One third of firms intend increasing investment spend in 2023 compared with this year, but households are more circumspect about prospects for the economy, according to the latest Bank of Ireland Economic Pulse.
The Bank of Ireland Economic Pulse came in at 67.2 in November 2022. The index, which combines the results of the Consumer and Business Pulses, was up 6.7 on last month but 16.0 lower than a year ago.
The picture was mixed again this month. Households were uneasy about the jobs’ outlook and with the cost-of-living squeeze putting a dent in Christmas spending plans, the consumer mood was more gloom than cheer as the run-up to the festive season got underway. In contrast, the Business Pulse clawed back some of the ground it lost last month.
“While the Irish economy has been benefitting from the removal of pandemic-related restrictions and strong employment growth this year, the war in Ukraine has had a knock-on effect to inflation”
The Economic Pulse surveys are conducted by Ipsos on behalf of Bank of Ireland with 1,000 households and 1,350 businesses on a range of topics including the economy, their financial situation, spending plans, house price expectations and business activity.
C’est la guerre
“The latest survey findings are a mixed bag, with the Consumer Pulse down on the month and the Business Pulse up,” Dr Loretta O’Sullivan, Group Chief Economist for Bank of Ireland.
“While the Irish economy has been benefitting from the removal of pandemic-related restrictions and strong employment growth this year, the war in Ukraine has had a knock-on effect to inflation. It has also led to a global slowdown.
“This is a headwind for exporting sectors including ICT, and the news of layoffs in some high profile tech companies may have unsettled households this month. However, November’s research also finds that 32% of firms expect to spend more on investment in 2023 compared with 2022.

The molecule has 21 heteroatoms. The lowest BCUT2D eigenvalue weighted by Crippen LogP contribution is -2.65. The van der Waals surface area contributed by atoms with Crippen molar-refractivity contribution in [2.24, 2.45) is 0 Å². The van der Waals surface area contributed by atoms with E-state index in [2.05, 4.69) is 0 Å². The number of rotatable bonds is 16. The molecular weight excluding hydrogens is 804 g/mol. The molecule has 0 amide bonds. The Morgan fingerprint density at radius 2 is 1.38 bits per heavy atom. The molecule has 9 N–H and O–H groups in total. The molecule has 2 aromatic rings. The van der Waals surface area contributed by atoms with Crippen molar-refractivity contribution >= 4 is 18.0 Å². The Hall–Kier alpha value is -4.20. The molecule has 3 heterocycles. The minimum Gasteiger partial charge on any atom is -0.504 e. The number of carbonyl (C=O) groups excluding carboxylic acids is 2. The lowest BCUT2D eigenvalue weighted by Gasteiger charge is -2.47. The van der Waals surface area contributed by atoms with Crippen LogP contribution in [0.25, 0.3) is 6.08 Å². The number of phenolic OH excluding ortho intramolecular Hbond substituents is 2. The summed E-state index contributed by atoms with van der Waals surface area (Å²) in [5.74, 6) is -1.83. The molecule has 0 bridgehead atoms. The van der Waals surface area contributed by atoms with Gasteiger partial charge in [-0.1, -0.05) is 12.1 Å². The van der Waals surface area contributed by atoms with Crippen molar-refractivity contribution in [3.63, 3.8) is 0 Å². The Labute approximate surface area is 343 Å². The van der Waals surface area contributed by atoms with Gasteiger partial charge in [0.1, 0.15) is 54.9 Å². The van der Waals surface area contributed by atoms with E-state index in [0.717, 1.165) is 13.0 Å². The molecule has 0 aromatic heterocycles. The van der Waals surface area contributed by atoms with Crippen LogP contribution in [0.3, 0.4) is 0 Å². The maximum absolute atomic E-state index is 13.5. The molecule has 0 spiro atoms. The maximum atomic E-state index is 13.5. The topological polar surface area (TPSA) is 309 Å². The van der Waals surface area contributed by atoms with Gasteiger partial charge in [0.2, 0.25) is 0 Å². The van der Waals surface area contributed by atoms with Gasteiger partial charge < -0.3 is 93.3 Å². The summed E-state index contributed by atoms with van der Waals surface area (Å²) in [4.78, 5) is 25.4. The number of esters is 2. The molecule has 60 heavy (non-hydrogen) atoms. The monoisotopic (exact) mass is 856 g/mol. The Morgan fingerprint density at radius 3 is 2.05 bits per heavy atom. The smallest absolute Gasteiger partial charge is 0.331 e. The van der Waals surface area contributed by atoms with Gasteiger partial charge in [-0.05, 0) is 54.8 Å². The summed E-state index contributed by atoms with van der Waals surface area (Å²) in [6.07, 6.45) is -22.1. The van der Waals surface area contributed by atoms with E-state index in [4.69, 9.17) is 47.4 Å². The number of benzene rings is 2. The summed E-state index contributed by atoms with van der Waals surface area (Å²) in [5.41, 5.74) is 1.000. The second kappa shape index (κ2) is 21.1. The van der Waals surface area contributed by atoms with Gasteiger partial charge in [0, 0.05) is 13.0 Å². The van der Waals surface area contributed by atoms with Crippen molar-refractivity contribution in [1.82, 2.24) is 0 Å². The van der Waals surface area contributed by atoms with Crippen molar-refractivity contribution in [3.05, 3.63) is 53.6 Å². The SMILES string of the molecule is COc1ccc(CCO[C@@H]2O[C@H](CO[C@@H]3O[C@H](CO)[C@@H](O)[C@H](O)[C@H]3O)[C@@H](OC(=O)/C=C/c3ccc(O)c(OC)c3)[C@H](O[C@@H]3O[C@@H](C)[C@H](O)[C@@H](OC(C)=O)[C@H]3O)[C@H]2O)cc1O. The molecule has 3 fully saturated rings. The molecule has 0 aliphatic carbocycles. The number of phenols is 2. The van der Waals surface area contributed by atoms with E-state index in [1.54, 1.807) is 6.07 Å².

“Though down from 38% a year ago, this is nonetheless a solid print, and with government supports helping households to mitigate increased energy and other costs, our new forecasts still have GDP growing by 4.0% next year,” O’Sullivan said.
“November saw the Business Pulse claw back some of the ground it lost in October,” O’Sullivan continued.
The Business Pulse came in at 73.0 in November 2022, up 8.8 on October but 12.3 lower than a year ago. While the Industry Pulse slipped again this month, the Services and Construction Pulses advanced.
The Retail Pulse was a touch firmer as well, albeit the survey findings point to a more muted Christmas trading period than usual – two thirds of retailers expect their turnover to be the same or higher than last year versus 85% in the pre-pandemic era. This month’s research also took a look at businesses’ investment plans. The data show that a third intend to increase spending in 2023 compared with this year, with the replacement of worn-out plant and equipment, expanding production capacity, streamlining processes and meeting sustainability and other objectives all on the agenda.
- Industry Pulse = 74.8 (2.9 points on the previous survey)
- Services Pulse = 72.2 (+14.3)
- Retail Pulse = 70.9 (+1.1)
- Construction Pulse = 79.0 (+3.9)
“Pinched pockets appear to be tempering festive cheer among households,” O’Sullivan warned.
At 44.3 in November 2022, the Consumer Pulse was down 1.5 on October’s reading and 30.9 lower than a year ago. Households were more circumspect about prospects for the economy and the labour market this month, with 56% now expecting unemployment to increase over the next year (up from 49% last month).
On the buying front, the November survey indicates that Christmas shopping plans have also been reined in. While three in five said that they intend spending the same or more on presents this year compared with last, this is down from three in four in 2021.
“The Housing Pulse was down again in November, for a third month running,” O’Sullivan noted.
The Housing Pulse stood at 85.2 in November 2022, down 2.1 on last month and 31.3 lower than a year ago. The Central Bank of Ireland has recently announced a targeted relaxation of its mortgage rules which, all other things being equal, should support the housing market in the period ahead.
The changes are occurring in an environment of rising interest rates though and against this backdrop, households remain cautious in their assessment of price developments. While over half think house prices will increase over the coming year, almost one in five thinks they will fall.
The Bank of Ireland Regional Pulses bring together the views of households and firms around the country. The indices are calculated on a 3 month moving average basis and show that sentiment was down in Dublin and Munster and little changed in the Rest of Leinster and Connacht/Ulster in the September to November period compared with the August to October period.
Three month moving averages:
- Dublin Pulse = 74.8 (-3.0 points on the previous survey)
- Rest of Leinster = 66.6 (+0.7)
- Munster = 61.0 (-1.8)
- Connacht/Ulster = 65.2 (-0.1)